50 research outputs found

    Portrait Profiles and the Notion of Agency

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    Cortical areas activated by bilateral galvanic vestibular stimulation.

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    International audienceThe brain areas activated by bilateral galvanic vestibular stimulation (GVS) were studied using functional magnetic resonance imaging. In six human volunteers, GVS led to activation in the region of the temporoparietal junction, the central sulcus, and the anterior interior intraparietal sulcus, which may correspond to macaque areas PIVC, 3aV, and 2v, respectively. In addition, activation was found in premotor regions of the frontal lobe, presumably analogous to areas 6pa and 8a in the monkey. Since these areas were not detected in previous studies using caloric vestibular stimulation, they could be related to the modulation of otolith afferent activity by GVS. However, the simple paradigm used did not allow separation of the otolithic and semicircular canal effects of GVS. Further studies must be performed to clarify the question of cortical representation of the otolithic information in the human and monkey brain

    Visual search for emotional faces in children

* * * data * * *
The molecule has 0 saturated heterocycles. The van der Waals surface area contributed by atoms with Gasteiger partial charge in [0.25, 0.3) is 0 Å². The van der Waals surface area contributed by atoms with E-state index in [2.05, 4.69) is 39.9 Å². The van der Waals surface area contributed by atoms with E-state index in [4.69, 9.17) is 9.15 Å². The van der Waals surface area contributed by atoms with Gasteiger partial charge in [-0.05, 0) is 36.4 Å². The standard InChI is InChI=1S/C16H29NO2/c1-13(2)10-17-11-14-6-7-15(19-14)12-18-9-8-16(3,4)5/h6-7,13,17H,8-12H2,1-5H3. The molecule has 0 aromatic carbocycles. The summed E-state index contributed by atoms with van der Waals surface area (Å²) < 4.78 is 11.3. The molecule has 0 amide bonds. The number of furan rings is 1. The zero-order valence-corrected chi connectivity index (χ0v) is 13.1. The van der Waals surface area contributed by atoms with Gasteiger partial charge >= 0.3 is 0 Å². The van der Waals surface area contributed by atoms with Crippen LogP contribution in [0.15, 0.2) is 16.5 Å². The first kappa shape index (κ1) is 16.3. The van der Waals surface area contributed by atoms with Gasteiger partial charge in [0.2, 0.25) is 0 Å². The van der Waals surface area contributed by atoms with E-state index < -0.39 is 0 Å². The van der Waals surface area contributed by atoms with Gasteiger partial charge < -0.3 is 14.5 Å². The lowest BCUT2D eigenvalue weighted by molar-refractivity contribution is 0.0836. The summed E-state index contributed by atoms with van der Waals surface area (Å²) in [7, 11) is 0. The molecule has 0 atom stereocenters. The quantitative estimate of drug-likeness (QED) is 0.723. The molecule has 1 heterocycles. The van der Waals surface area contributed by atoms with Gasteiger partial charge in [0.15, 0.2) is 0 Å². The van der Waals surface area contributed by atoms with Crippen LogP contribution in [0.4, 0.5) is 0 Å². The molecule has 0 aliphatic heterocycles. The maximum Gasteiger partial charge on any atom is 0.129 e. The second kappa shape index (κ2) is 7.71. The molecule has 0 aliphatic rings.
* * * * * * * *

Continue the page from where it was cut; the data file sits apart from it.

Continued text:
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    The ability to rapidly detect facial expressions of anger and threat over other salient expressions has adaptive value across the lifespan. Although studies have demonstrated this threat superiority effect in adults, surprisingly little research has examined the development of this process over the childhood period. In this study, we examined the efficiency of children's facial processing in visual search tasks. In Experiment 1, children (N=49) aged 8 to 11 years were faster and more accurate in detecting angry target faces embedded in neutral backgrounds than vice versa, and they were slower in detecting the absence of a discrepant face among angry than among neutral faces. This search pattern was unaffected by an increase in matrix size. Faster detection of angry than neutral deviants may reflect that angry faces stand out more among neutral faces than vice versa, or that detection of neutral faces is slowed by the presence of surrounding angry distracters. When keeping the background constant in Experiment 2, children (N=35) aged 8 to 11 years were faster and more accurate in detecting angry than sad or happy target faces among neutral background faces. Moreover, children with higher levels of anxiety were quicker to find both angry and sad faces whereas low anxious children showed an advantage for angry faces only. Results suggest a threat superiority effect in processing facial expressions in young children as in adults and that increased sensitivity for negative faces may be characteristic of children with anxiety problems
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